I guess I had this streak in me right from childhood. Even while in primary school I used to go to my father’s office after school and observe the way he worked. It taught me how to manage available resources, and get maximum benefits from what I had.
I would also accompany my older brother – who is a civil engineer – on his projects. I got so efficient at managing his sites that when I was in high school he allowed me to complete a project – a villa – all by myself. That was where I got my confidence from.
My belief is if you don’t enjoy what you are doing, you will never succeed. I keep telling my team you have to convince yourself that you love your job, and if not please change your job.
Most people who work with me find my working style very strict initially. I have very exacting standards and expect my staff to adhere to them. If you have been used to a certain style of functioning, you’ll find it difficult to conform to what you feel is a more restrictive style.
But as my staff got used to working with me and saw that they were meeting their targets regularly, they realised the efficiency of my methods. In fact, my team now works so much like me that when they go out to deal with others they are told they do things exactly like I do. Everybody says there are so many copies of me in my company!
I am the same person at work as well as home. You can’t be two different people; it would be living a lie. I tell my kids they don’t need to memorise, just understand what they have to learn. Only then will they be able to apply what they learn to any situation.
Managing change is crucial to any project.
I am very good at that and I take it upon myself to teach that to my team.
I believe if we don’t run fast and to our full capacity we’ll be left behind. That said, you can’t win all the time. There will be times when you fail and I always use those as chances to learn.
I believe in always factoring in some leeway for changes that may occur at a later stage so that you are not caught off guard.
Although you should be aware of your strengths and weaknesses, you should not make a case for them either. If I mention my weakness it becomes obvious. If I believe in my strength too much I may become lazy. I prefer to call strengths and opportunities enablers, and weakness and threats advantages that we should work on. Our company’s strategy document incorporates these two terms.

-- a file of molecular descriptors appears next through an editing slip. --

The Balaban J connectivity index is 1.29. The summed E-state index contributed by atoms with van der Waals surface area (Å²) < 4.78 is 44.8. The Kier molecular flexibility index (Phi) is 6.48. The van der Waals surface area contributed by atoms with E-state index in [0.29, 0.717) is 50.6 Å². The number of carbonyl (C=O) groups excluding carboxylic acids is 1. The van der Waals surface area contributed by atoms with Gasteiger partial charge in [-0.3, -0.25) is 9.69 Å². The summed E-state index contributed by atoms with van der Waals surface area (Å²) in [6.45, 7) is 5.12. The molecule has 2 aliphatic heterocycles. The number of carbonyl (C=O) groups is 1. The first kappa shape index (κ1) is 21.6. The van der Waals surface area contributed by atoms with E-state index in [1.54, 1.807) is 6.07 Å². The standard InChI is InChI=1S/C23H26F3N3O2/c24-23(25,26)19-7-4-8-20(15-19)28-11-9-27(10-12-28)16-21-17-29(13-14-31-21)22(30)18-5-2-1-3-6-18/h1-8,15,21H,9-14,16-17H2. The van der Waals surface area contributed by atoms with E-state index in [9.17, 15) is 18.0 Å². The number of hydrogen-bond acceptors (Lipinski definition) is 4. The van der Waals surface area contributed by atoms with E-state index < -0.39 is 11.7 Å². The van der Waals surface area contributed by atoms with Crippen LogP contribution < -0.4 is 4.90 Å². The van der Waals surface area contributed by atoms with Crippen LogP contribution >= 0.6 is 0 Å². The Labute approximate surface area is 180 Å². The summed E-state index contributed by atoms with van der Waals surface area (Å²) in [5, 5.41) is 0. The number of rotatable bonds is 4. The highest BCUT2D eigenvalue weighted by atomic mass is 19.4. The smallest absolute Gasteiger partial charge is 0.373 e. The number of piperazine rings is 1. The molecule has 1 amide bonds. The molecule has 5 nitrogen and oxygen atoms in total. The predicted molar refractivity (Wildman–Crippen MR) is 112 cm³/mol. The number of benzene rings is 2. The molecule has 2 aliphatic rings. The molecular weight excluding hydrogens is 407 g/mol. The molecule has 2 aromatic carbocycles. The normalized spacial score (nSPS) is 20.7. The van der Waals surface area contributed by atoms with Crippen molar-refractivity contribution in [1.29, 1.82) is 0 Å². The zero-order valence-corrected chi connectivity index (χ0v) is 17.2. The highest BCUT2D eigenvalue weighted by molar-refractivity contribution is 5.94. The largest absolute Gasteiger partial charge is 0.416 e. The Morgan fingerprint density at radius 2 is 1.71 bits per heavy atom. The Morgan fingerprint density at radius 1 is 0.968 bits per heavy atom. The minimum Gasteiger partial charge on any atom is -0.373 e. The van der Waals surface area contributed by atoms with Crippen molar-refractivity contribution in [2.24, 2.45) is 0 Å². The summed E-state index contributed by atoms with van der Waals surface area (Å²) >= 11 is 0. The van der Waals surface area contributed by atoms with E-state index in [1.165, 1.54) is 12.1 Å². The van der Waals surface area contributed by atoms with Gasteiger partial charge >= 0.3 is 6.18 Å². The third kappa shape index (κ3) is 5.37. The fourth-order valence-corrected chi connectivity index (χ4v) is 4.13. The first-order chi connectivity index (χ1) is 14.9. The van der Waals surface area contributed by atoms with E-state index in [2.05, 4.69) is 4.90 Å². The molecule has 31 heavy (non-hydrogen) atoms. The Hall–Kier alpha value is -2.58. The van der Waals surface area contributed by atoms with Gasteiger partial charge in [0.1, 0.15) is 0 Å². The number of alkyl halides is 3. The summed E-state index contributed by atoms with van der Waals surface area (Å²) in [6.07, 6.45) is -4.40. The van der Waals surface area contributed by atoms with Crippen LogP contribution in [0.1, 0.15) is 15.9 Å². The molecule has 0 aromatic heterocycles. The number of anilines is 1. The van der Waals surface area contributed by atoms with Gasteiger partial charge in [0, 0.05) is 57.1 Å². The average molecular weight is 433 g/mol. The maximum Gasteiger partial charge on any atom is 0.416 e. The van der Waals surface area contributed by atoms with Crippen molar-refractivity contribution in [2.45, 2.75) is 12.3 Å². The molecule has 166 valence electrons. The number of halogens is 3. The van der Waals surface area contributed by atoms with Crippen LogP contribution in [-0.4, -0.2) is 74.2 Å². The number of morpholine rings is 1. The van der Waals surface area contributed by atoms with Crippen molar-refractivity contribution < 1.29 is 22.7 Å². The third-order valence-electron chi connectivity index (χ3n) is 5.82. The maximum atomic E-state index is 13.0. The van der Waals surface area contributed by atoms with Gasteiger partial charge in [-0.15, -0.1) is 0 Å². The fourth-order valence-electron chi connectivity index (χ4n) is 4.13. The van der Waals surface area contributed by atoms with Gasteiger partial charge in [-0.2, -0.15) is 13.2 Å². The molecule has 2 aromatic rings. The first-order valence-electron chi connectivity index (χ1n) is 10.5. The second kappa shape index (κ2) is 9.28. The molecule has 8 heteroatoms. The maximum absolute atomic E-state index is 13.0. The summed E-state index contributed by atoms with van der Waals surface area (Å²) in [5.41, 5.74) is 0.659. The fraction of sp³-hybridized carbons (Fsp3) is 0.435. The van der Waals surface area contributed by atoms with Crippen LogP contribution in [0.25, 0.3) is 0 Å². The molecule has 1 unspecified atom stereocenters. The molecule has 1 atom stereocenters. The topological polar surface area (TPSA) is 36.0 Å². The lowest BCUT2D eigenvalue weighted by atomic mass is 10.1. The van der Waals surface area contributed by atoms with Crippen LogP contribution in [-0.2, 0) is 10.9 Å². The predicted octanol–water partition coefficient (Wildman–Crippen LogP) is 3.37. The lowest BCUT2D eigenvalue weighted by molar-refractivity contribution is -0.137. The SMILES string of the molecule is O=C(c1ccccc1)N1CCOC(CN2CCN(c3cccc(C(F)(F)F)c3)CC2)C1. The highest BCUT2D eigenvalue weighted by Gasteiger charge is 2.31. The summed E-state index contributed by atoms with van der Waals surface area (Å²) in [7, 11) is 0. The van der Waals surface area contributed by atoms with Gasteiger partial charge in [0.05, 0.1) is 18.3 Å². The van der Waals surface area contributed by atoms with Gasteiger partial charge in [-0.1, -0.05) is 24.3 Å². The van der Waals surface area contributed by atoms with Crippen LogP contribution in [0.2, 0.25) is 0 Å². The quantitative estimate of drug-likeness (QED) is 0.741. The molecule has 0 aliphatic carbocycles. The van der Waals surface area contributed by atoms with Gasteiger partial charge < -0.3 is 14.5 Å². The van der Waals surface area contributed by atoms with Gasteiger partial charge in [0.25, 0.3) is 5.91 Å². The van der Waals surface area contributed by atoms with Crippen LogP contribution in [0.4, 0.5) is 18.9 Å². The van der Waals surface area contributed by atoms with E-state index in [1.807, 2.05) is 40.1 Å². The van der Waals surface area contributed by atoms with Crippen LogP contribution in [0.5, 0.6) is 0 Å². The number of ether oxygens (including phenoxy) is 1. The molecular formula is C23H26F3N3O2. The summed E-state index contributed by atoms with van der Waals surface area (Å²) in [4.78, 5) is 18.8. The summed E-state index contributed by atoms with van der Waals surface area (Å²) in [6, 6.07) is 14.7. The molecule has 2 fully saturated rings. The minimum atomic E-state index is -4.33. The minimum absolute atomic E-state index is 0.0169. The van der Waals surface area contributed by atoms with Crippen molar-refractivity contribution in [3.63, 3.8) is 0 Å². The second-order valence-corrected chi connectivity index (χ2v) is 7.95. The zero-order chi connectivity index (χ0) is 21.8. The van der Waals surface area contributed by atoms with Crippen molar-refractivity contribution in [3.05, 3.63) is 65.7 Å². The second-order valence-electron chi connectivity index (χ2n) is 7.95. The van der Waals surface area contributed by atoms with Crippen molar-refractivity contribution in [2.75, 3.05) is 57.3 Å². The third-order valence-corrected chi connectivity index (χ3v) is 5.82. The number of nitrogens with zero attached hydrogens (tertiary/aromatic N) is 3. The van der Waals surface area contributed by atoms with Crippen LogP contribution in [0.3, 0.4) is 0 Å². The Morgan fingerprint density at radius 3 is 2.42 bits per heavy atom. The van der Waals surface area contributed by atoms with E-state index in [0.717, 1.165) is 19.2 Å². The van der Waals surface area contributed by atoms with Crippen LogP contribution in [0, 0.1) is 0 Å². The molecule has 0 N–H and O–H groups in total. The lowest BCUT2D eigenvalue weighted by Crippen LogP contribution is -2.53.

I grew up in Amman, the capital of Jordan, and I studied in a school sponsored by the UN.
I excelled in school and graduated in electronics and computer engineering from Cairo, Egypt.
My father, Mohammad, had the biggest influence on my life. I am the youngest of nine children – six boys and three girls. I observed the way he brought up my siblings, so I had eight life lessons from him! He’s 85 now. He ensured that all of us graduated and five of us are now post graduates.
Socialising is very important, especially in a city like Dubai where you have so many different nationalities. It was really challenging for me in the beginning. But since I started community service through PMI, a multinational non-profit organisation, I have really enjoyed establishing relationships with strangers. It taught me to interact with people.
My voluntary work with PMI has added a new dimension to my life. Every engineer aims to get accredited by this organisation as it’s certification is recognised by giants such as Nasa and General Electric.
It’s only possible to get accredited through mentoring by a local team volunteer who helps them gain the experience required to become eligible for the certification. That is what I do in this region.
I like travel and socialising. We recently went as a family to Düsseldorf, rented a car and drove all the way to Luxembourg, then to France, Spain and Portugal, where we spent a week.
We then came back across Europe a different route. We spent a couple of days in each country and made it a point to meet the people and get to know them.
It’s become a hobby for me to travel by road in any country I visit – I think it’s the best way to get to know its people and the culture. In 2010 I took a long-term view of where I’d be in my fifties and decided to complete my master’s in multicultural project management. Now I am working on a PhD in the same subject.
I relax the most when I travel to the countryside – unspoilt greenery is a must.
Even a beach must have some element of greenery to interest me.
I just love driving. Though I haven’t attempted racing cars yet, I go to races like Formula One and I do some desert driving with my kids. I also do some go-kart racing with some racing clubs in the eastern part of Egypt.
Writing a book is a dream I’ve had for some time. I will make that come true shortly, along with another dream – getting a doctorate.
One of my personal dreams is to make sure my children are stronger and more independent than I am. I started from zero for every milestone in my career. I had to work for free to get experience; I had to start from scratch when we wanted to establish Sedco in Dubai. It was real hard work. I’d like them to have an easier start in life. Where Smartworld is concerned, I dream of it becoming the third telecoms operator in the UAE after Etisalat and du.
I would like to see Smartworld become a leading telecoms company on a global scale.
It may be hard, but not impossible. This should become possible within five years.